A Plane, A Bay, A Hatchery
Amanda greets me on the dock; cheeks red, smile radiant, eyes gleaming. A quick but warm handshake later, she’s off with a sturdy gait down a gravel path winding into the woods.
The sky is characteristically cloudy overhead—the summer forecast in southeast Alaska almost always spells rain. The path winds along the Bay, and in the distance I see a lone sailboat with its mast down drifting next to an island covered in evergreens. I’m suddenly aware of how intrusive my existence is: my breathing and steps impinge on an otherwise perfect silence.
It’s clear we’re already in Amanda’s home. She gestures to either side of the path as we walk, pointing out bear dens and scratch marks on trees with honed familiarity. She doesn’t seem perturbed. Gravel and twigs crunch under her tough, worn boots and she looks comfy bundled in an oversized sweatshirt, hair loosely pulled back, face make-up free.
‘There’s Two Heart,’ she says, stopping abruptly. She puts an arm out to keep me from mindlessly walking straight into the full-grown black bear sitting path-side eight feet ahead. Two Heart gazes at us calmly. Amanda recognized him instantly from the two patches of white on his chest that earned him his name. She knows all the 15 black bears that frequent Neet’s Bay.
A former teacher, Amanda moved to this remote part of Alaska with her husband several years ago, and so far she loves it.
‘I could see myself living here for another five years,’ she says, ‘I love the Bay and my cubs!’ She’s referring to the bears, here. She and her husband haven’t yet started a family.
Amanda’s husband works for a salmon hatchery program run by the Southern Southeast Regional Aquaculture Association Inc. The hatchery deals directly with three types of salmon—King, Chum, and Coho—and Sockeye and Pink salmon appear in the Bay naturally. This year, Amanda’s husband is in charge of incubating last year’s salmon that have returned to the hatchery.
First, he shocks the fish for a duration of two minutes, 80 at a time. After they die, he splits open the females, removes their eggs, squeezes the male’s milt (sperm) onto the eggs and then places the fertilized eggs in an incubator where they later hatch.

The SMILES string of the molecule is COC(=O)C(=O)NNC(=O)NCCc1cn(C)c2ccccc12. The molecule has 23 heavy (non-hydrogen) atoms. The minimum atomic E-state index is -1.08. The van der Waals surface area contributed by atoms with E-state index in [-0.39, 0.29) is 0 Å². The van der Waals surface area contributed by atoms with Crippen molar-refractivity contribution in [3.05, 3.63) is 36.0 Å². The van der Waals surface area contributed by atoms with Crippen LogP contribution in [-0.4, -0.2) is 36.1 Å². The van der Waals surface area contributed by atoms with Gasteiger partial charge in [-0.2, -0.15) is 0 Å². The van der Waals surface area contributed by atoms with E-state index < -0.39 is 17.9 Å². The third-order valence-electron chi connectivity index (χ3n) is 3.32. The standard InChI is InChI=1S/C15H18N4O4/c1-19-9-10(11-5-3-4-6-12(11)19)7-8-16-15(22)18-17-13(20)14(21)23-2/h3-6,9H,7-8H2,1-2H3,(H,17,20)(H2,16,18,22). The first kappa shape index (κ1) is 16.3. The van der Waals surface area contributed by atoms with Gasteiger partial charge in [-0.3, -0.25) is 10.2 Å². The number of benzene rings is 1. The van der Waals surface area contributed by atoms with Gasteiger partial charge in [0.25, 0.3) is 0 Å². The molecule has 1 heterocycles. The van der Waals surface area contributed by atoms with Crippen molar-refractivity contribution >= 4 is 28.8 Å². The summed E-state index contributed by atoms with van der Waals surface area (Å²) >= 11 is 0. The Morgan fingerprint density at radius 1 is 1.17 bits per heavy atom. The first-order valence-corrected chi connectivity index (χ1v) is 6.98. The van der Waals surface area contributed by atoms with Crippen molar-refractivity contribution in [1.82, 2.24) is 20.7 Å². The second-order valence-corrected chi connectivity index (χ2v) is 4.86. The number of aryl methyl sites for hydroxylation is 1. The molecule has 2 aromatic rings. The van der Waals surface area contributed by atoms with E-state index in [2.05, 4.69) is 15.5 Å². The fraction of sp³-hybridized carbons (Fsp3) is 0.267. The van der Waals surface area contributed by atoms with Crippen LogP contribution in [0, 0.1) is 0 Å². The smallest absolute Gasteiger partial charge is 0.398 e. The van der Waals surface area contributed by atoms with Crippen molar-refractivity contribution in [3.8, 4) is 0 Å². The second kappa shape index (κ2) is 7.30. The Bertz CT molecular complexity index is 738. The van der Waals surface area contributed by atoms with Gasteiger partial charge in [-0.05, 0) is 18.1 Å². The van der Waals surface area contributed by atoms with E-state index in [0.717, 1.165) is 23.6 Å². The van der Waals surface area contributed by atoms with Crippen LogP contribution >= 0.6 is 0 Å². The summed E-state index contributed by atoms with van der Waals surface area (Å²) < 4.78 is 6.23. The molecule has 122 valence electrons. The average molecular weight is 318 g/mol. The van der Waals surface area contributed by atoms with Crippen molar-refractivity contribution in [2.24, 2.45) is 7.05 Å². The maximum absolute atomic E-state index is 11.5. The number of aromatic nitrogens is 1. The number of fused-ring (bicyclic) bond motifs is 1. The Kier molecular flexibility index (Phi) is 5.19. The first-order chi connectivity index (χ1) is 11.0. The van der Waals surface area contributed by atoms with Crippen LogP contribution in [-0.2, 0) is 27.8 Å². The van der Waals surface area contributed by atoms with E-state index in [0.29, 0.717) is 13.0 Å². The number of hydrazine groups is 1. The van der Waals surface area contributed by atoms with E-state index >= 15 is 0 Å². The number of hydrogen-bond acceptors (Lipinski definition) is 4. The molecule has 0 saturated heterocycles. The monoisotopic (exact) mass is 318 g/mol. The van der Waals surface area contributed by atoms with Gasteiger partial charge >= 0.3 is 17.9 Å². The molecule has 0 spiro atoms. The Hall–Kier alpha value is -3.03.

We walk past one of six long, open tanks of young salmon. A caretaker sprinkles food on the water; a riveting ‘swish’ as tiny dots of food fly out of the scoop and into the tank. We almost instantly hear the fluttering splashes of 300,000 baby salmon clamoring for a bite.
It’s a tight-knit community in the bay with only a handful of year-round residents and no regular access to other areas of civilization. The area is only accessible by float plane (boats are possible but rarely used), and although they receive tourists during summer months to help fund the hatchery, chartering a plane themselves is only financially possible once every few months. Amanda feels that when she has children she’ll need to live someplace less remote.
But, for now, she has everything she needs.
‘My fridge is full of seafood,’ she says. By now, she’s cooked all parts and types of salmon in dozens of different ways. ’We also have a small plane that delivers groceries every week, so we place orders with a place in Ketchikan. They know us pretty well by now. Oh, and Amazon delivers here for free!’ She sounds amazed that this is possible.
With such few residents, the honor system is also an uncomplicated and effective way to get things done. Residents have access to a single gas pump next to the dock, where they record how much gas they each take and pay later.
Amanda’s and other residents’ lifestyles reflect the abundance of natural resources available to them. There are no bars or clubs or restaurants; just a handful of houses, bear dens and the hatchery. So in their free time they’ll fish, swim, host potlucks, and there is never a shortage of hiking in the area.
It’s a community based on nature, and nature seems to be thriving in large part thanks to the community.